Local News

N.C. Troops Load Up, Head Out

Posted January 12, 2003

— Packing orders from the Pentagon had a big impact on North Carolina Saturday - especially at Camp Lejeune, where 2,500 Marines left for the Persian Gulf.

The Defense Department had ordered nearly 35,000 U.S. troops to deploy for a possible showdown with Saddam Hussein. So, in the early morning hours Saturday, North Carolina's military men and women said goodbye to their families.

By 2 p.m., the first wave of a 7,000-Marine task force from Camp Lejeune, bound for the Persian Gulf region, boarded ships for deployment that a commander said could last a year.

Marines waved and saluted to a crowd onshore from the deck of the Norfolk, Va.-based USS Ponce as two tugboats pushed the ship out to sea.

Activity started Saturday long before the sun came out at bases across North Carolina - beginning when a group of planes that could be described as Hussein's worst nightmare took to the air from Seymour Johnson Air Force Base.

An undisclosed number of airmen left Seymour Johnson for the Middle East. Their families stayed up all night to see them off.

The fighters were accompanied by large refueling planes. They wouldn't say where they're going, but the Air Force's most versatile fighter jets seem to find their way to the action.

The F-15e Strike Eagle was considered the best fighter in the Air Force during operations Desert Storm and Desert Shield. The jet has been upgraded since then, and the airmen at Seymour Johnson said before they left Saturday that they're ready to put the jet to the test one more time.

Tearful goodbyes also occurred Saturday morning at Fort Bragg, where 1,000 soliders took off for the Gulf region just before 3 a.m. The men and women were from the 659th Maintenance Company, 1st Corps Support Command.

Armed with backpacks and military-issued weapons, they boarded a bus and headed off to join the nearly 8,000 troops from Fort Bragg already deployed around the world.

Meanwhile, at 8 a.m. Saturday, Marines from Camp Lejeune boarded buses for their deployments.

Camp Lejeune officials wouldn't say exactly where the Marines were going or when they might return. The commander of an infantry regiment said he told his troops they probably weren't coming home soon.

"I'm preparing for a year; that's the worst-case scenario," said Col. Ron Bailey.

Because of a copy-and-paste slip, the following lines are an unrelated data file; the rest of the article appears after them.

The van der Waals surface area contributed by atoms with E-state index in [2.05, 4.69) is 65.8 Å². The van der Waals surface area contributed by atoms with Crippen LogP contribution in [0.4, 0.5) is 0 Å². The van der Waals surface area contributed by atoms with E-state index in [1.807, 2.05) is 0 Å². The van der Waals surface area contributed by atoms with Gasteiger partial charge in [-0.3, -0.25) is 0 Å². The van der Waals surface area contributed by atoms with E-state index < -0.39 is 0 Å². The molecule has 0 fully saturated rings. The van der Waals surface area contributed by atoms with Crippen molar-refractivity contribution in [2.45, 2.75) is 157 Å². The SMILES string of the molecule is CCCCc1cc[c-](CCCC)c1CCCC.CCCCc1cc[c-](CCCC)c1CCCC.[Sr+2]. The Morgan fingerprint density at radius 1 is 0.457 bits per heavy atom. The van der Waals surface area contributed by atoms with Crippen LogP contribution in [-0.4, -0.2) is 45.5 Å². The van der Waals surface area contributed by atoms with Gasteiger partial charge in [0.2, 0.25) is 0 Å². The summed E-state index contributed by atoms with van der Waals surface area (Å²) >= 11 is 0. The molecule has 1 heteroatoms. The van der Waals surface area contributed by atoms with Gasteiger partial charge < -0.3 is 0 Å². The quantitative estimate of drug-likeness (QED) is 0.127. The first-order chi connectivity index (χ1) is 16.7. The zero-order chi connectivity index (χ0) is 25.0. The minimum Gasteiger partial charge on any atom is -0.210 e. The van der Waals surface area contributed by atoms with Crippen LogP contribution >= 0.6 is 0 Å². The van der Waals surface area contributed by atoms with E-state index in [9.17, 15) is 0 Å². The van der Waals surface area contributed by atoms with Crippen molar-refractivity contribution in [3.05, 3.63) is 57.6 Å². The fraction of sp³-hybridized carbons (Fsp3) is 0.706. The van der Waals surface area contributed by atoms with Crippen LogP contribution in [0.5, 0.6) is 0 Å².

Marines gathered on a softball field outside the regimental headquarters to say goodbye to family members. Green duffel bags were stacked shoulder high, and backpacks were laid out evenly on the winter-brown grass.

Marines carried M-16 rifles, had bayonets strapped to the front of their body armor and carried gas masks and ammunition pouches.

Bailey said the Marines in his unit had trained for cold- and hot-weather combat and that their enemies would be facing troops who were "tougher than woodpecker lips."

As Bailey spoke, some of his troops gave last hugs to tearful wives, girlfriends and family members.

Pfc. Chad Flood, 20, of St. Louis, laughed when he looked up from hugging girlfriend Vanessa Moana and saw a television sound boom over his head and a half dozen cameras pointed at his private moment.

Staff Sgt. Robert Youngblood, 34, of Jacksonville, Fla., said Marines were accustomed to routine deployments in expeditionary units, but this was different.

"There's normally a return date of six months later," said Youngblood, whose wife waited in the family car to ward off the chilly weather.

"When you have a wife whose halfway through a pregnancy and a 6-month-old daughter, it creates some tensions. War is uncertain. You know who's going. You don't know who's coming back."

Once the Marines got on board the ships sailing toward the Mediterranean region, they started taking classes on the rules of engagement and procedures that will govern their lives during the deployment, commanders said. The Marines will be able to focus on their mission aboard ship without the distractions of the base, Bailey said.

In all, the total number troops sent from Lejeune into the region soon could exceed 10,000. Already, 800 troops had been flown to the region to get supplies ready for the task force. A separate task force of 500 was sent to northeastern Africa in November and an expeditionary unit of 2,200 is awaiting orders.

Marine helicopters from New River Air Station and two Harrier squadrons from Cherry Point Air Station are expected to deploy Monday, military officials said. The aircraft will travel to the region on ships, the officials said.

The last time such a large force left Camp Lejeune for such an uncertain deployment was the Gulf War against Iraq more than a decade ago. About 2,200 Marines from the base were sent into Afghanistan after the Sept. 11 terrorist attacks.

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